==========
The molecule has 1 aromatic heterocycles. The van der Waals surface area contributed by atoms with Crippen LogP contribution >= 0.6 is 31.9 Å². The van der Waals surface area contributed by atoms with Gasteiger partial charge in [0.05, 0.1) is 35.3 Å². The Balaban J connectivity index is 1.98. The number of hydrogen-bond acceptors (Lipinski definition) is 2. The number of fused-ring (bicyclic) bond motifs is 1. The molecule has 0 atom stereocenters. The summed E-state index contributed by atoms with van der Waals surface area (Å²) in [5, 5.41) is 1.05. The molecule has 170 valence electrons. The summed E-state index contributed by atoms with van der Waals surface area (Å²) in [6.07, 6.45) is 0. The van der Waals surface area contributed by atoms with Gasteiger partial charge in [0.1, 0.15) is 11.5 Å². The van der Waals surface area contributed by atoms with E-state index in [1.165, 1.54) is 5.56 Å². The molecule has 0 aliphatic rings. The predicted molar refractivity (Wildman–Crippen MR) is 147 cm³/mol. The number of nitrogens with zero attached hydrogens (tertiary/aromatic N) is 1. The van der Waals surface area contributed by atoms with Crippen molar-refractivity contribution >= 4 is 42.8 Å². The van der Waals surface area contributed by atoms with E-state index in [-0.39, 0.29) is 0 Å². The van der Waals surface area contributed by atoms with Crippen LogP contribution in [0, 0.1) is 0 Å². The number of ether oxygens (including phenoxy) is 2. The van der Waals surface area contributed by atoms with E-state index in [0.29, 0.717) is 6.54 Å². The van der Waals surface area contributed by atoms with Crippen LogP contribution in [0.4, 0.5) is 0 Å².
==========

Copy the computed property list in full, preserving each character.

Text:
The molecule has 1 aromatic heterocycles. The van der Waals surface area contributed by atoms with Crippen LogP contribution >= 0.6 is 31.9 Å². The van der Waals surface area contributed by atoms with Gasteiger partial charge in [0.05, 0.1) is 35.3 Å². The Balaban J connectivity index is 1.98. The number of hydrogen-bond acceptors (Lipinski definition) is 2. The number of fused-ring (bicyclic) bond motifs is 1. The molecule has 0 atom stereocenters. The summed E-state index contributed by atoms with van der Waals surface area (Å²) in [5, 5.41) is 1.05. The molecule has 170 valence electrons. The summed E-state index contributed by atoms with van der Waals surface area (Å²) in [6.07, 6.45) is 0. The van der Waals surface area contributed by atoms with Gasteiger partial charge in [0.1, 0.15) is 11.5 Å². The van der Waals surface area contributed by atoms with E-state index in [1.165, 1.54) is 5.56 Å². The molecule has 0 aliphatic rings. The predicted molar refractivity (Wildman–Crippen MR) is 147 cm³/mol. The number of nitrogens with zero attached hydrogens (tertiary/aromatic N) is 1. The van der Waals surface area contributed by atoms with Crippen molar-refractivity contribution >= 4 is 42.8 Å². The van der Waals surface area contributed by atoms with E-state index in [-0.39, 0.29) is 0 Å². The van der Waals surface area contributed by atoms with Crippen LogP contribution in [0, 0.1) is 0 Å². The number of ether oxygens (including phenoxy) is 2. The van der Waals surface area contributed by atoms with E-state index in [0.29, 0.717) is 6.54 Å². The van der Waals surface area contributed by atoms with Crippen LogP contribution in [0.4, 0.5) is 0 Å².